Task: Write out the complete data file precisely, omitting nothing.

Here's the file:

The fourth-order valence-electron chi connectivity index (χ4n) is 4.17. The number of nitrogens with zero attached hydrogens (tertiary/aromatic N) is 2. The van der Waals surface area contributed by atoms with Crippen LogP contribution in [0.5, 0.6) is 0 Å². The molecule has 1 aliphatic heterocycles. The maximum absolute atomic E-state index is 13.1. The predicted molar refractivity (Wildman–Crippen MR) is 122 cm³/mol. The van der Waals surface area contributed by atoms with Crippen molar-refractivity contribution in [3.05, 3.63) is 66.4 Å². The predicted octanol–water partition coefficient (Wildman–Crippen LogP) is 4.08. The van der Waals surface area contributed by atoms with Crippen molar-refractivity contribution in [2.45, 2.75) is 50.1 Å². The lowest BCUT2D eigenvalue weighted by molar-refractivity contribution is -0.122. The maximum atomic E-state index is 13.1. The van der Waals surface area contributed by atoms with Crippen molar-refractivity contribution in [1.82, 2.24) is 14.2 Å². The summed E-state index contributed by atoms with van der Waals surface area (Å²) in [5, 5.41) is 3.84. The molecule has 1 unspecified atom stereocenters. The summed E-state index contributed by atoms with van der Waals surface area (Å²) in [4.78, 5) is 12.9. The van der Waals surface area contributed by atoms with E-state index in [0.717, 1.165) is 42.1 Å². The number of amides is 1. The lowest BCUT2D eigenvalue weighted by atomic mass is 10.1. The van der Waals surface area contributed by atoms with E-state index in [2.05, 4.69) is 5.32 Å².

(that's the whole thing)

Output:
The fourth-order valence-electron chi connectivity index (χ4n) is 4.17. The number of nitrogens with zero attached hydrogens (tertiary/aromatic N) is 2. The van der Waals surface area contributed by atoms with Crippen LogP contribution in [0.5, 0.6) is 0 Å². The molecule has 1 aliphatic heterocycles. The maximum absolute atomic E-state index is 13.1. The predicted molar refractivity (Wildman–Crippen MR) is 122 cm³/mol. The van der Waals surface area contributed by atoms with Crippen molar-refractivity contribution in [3.05, 3.63) is 66.4 Å². The predicted octanol–water partition coefficient (Wildman–Crippen LogP) is 4.08. The van der Waals surface area contributed by atoms with Crippen molar-refractivity contribution in [2.45, 2.75) is 50.1 Å². The lowest BCUT2D eigenvalue weighted by molar-refractivity contribution is -0.122. The maximum atomic E-state index is 13.1. The van der Waals surface area contributed by atoms with Crippen molar-refractivity contribution in [1.82, 2.24) is 14.2 Å². The summed E-state index contributed by atoms with van der Waals surface area (Å²) in [5, 5.41) is 3.84. The molecule has 1 unspecified atom stereocenters. The summed E-state index contributed by atoms with van der Waals surface area (Å²) in [4.78, 5) is 12.9. The van der Waals surface area contributed by atoms with E-state index in [0.717, 1.165) is 42.1 Å². The number of amides is 1. The lowest BCUT2D eigenvalue weighted by atomic mass is 10.1. The van der Waals surface area contributed by atoms with E-state index in [2.05, 4.69) is 5.32 Å².